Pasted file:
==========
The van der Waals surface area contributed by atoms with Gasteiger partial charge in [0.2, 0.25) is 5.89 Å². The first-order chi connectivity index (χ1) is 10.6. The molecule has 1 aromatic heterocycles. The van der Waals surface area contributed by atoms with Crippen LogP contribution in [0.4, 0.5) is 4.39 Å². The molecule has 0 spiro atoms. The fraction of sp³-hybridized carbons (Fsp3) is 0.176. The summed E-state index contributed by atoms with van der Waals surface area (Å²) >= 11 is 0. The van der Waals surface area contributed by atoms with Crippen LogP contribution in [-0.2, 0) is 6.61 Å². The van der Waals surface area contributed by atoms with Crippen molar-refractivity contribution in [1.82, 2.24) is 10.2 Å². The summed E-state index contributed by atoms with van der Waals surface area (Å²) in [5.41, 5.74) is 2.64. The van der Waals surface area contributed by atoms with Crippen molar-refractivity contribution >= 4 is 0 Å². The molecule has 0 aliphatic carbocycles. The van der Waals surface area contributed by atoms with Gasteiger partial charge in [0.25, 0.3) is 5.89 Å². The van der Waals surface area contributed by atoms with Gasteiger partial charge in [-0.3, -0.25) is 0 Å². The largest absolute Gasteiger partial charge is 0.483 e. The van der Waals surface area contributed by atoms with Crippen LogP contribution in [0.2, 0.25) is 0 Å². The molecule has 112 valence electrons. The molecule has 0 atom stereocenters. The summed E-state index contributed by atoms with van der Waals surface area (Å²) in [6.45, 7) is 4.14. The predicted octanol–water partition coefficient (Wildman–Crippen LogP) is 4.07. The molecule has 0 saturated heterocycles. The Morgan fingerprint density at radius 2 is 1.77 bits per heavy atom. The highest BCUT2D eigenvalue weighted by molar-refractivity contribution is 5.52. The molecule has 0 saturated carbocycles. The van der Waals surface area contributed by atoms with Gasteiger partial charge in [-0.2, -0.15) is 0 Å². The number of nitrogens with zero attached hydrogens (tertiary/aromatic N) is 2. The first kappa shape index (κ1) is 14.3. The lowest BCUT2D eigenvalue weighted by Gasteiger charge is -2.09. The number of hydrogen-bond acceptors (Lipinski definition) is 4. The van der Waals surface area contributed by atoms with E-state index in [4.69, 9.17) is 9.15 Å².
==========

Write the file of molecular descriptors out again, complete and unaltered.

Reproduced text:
The van der Waals surface area contributed by atoms with Gasteiger partial charge in [0.2, 0.25) is 5.89 Å². The first-order chi connectivity index (χ1) is 10.6. The molecule has 1 aromatic heterocycles. The van der Waals surface area contributed by atoms with Crippen LogP contribution in [0.4, 0.5) is 4.39 Å². The molecule has 0 spiro atoms. The fraction of sp³-hybridized carbons (Fsp3) is 0.176. The summed E-state index contributed by atoms with van der Waals surface area (Å²) >= 11 is 0. The van der Waals surface area contributed by atoms with Crippen LogP contribution in [-0.2, 0) is 6.61 Å². The van der Waals surface area contributed by atoms with Crippen molar-refractivity contribution in [1.82, 2.24) is 10.2 Å². The summed E-state index contributed by atoms with van der Waals surface area (Å²) in [5.41, 5.74) is 2.64. The van der Waals surface area contributed by atoms with Crippen molar-refractivity contribution >= 4 is 0 Å². The molecule has 0 aliphatic carbocycles. The van der Waals surface area contributed by atoms with Gasteiger partial charge in [0.25, 0.3) is 5.89 Å². The van der Waals surface area contributed by atoms with Gasteiger partial charge in [-0.3, -0.25) is 0 Å². The largest absolute Gasteiger partial charge is 0.483 e. The van der Waals surface area contributed by atoms with Crippen LogP contribution in [0.2, 0.25) is 0 Å². The molecule has 112 valence electrons. The molecule has 0 atom stereocenters. The summed E-state index contributed by atoms with van der Waals surface area (Å²) in [6.45, 7) is 4.14. The predicted octanol–water partition coefficient (Wildman–Crippen LogP) is 4.07. The molecule has 0 saturated heterocycles. The Morgan fingerprint density at radius 2 is 1.77 bits per heavy atom. The highest BCUT2D eigenvalue weighted by molar-refractivity contribution is 5.52. The molecule has 0 saturated carbocycles. The van der Waals surface area contributed by atoms with Gasteiger partial charge in [-0.2, -0.15) is 0 Å². The number of nitrogens with zero attached hydrogens (tertiary/aromatic N) is 2. The first kappa shape index (κ1) is 14.3. The lowest BCUT2D eigenvalue weighted by Gasteiger charge is -2.09. The number of hydrogen-bond acceptors (Lipinski definition) is 4. The van der Waals surface area contributed by atoms with E-state index in [4.69, 9.17) is 9.15 Å².